Rabbi Simcha Feuerman, DHL, LCSW-R
Our Gemara on Amud Aleph discusses the husband’s right to annul a vow made by his wife, in regard to matters that will affect their personal relationship.
Sometimes, we are able to get an indirect glimpse at various values, ethics and morals that Chazal endorsed by studying certain halachos. In this vein, I will discuss the idea of a wife drinking alcohol with her husband as a way to enhance romance and good experiences. There is no shortage of warnings about the dire effects of alcohol, as we saw earlier in Psychology of the Daf Nedarim 60, and Gemara Kesuvos 65a has particularly strong words about the effect of alcohol on women and modesty practices. However, that is not the whole story, and with the right intentions alcohol can function as an aphrodisiac reducing inhibitions and allowing for less anxiety. (Of course, a small to moderate amount of alcohol, not utter intoxication.) We can see that the sages endorsed this as well from the following teaching:
Mishna Nazir (28a) discusses the circumstances where the husband as justification for breaking his wife’s vow, that is when it is considered an interference in their personal life. One such circumstance is when she is a Nazir, as the Mishna says, he can say, “I do not want an ugly wife”. One might think the interpretation has to do with the various abstentions from a Nazir not being able to cut hair, perhaps it cannot be styled properly?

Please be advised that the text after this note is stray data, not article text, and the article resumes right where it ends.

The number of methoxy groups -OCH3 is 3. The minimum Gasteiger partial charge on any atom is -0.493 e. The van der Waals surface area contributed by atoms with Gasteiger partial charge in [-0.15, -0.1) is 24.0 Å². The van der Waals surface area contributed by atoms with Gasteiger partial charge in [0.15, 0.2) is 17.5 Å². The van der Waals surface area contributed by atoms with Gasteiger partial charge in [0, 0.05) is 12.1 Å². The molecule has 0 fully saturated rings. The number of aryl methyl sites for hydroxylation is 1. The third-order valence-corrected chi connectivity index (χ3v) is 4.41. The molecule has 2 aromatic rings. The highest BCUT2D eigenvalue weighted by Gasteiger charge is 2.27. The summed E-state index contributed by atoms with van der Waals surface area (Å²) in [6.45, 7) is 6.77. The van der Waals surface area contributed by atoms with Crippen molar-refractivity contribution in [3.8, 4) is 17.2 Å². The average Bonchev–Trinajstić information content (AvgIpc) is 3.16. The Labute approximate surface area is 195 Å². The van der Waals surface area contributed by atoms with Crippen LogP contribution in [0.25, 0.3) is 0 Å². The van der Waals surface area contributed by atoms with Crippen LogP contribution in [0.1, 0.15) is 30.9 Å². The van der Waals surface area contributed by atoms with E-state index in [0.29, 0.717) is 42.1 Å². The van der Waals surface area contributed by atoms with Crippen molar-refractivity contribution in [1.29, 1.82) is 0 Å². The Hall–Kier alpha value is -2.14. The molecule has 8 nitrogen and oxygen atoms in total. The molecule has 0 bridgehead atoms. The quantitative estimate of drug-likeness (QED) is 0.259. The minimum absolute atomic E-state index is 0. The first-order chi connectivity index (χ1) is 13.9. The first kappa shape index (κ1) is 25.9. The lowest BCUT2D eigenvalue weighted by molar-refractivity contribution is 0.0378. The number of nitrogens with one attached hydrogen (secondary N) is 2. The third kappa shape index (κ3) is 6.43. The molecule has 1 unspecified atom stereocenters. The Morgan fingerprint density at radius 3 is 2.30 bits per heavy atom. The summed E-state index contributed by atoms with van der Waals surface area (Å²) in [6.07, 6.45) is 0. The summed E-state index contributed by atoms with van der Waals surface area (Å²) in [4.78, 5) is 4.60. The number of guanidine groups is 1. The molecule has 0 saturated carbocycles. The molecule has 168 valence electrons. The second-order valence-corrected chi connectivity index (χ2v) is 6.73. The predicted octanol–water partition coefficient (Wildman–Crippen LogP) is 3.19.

(And do not tell me that in those days they had the custom of shacing women’s hair, because later in the very same Mishna Rabbi Meir has the opinion that the husband can object to her Nazir status for the very reason that at the end of her Nazirite period, she must fully shave her hair which would be ugly to him. Additionally, the Gemara (Nedarim 50a) Records in the story of Rachel and Rabbi Akiva, that straw was in her hair, causing him to promise her that one day when they have money he will buy her a golden crown to adorn her head.)
So what would he find ugly about her continuing in her state of nezirus? Rashi says, because she will not drink wine. The Shittah Mekubetzes, quoting the Rosh, elaborates on this point and says, “if she does not drink she will become pained, gaunt and ugly.” It would seem a certain amount of indulgence is necessary for healthy married life. Indeed, to enjoy sexual intimacy, a certain amount of healthy narcissism and comfort in pleasure is important for the woman to allow herself to experience.
Translations Courtesy of Sefaria, except when, sometimes, I disagree with the translation
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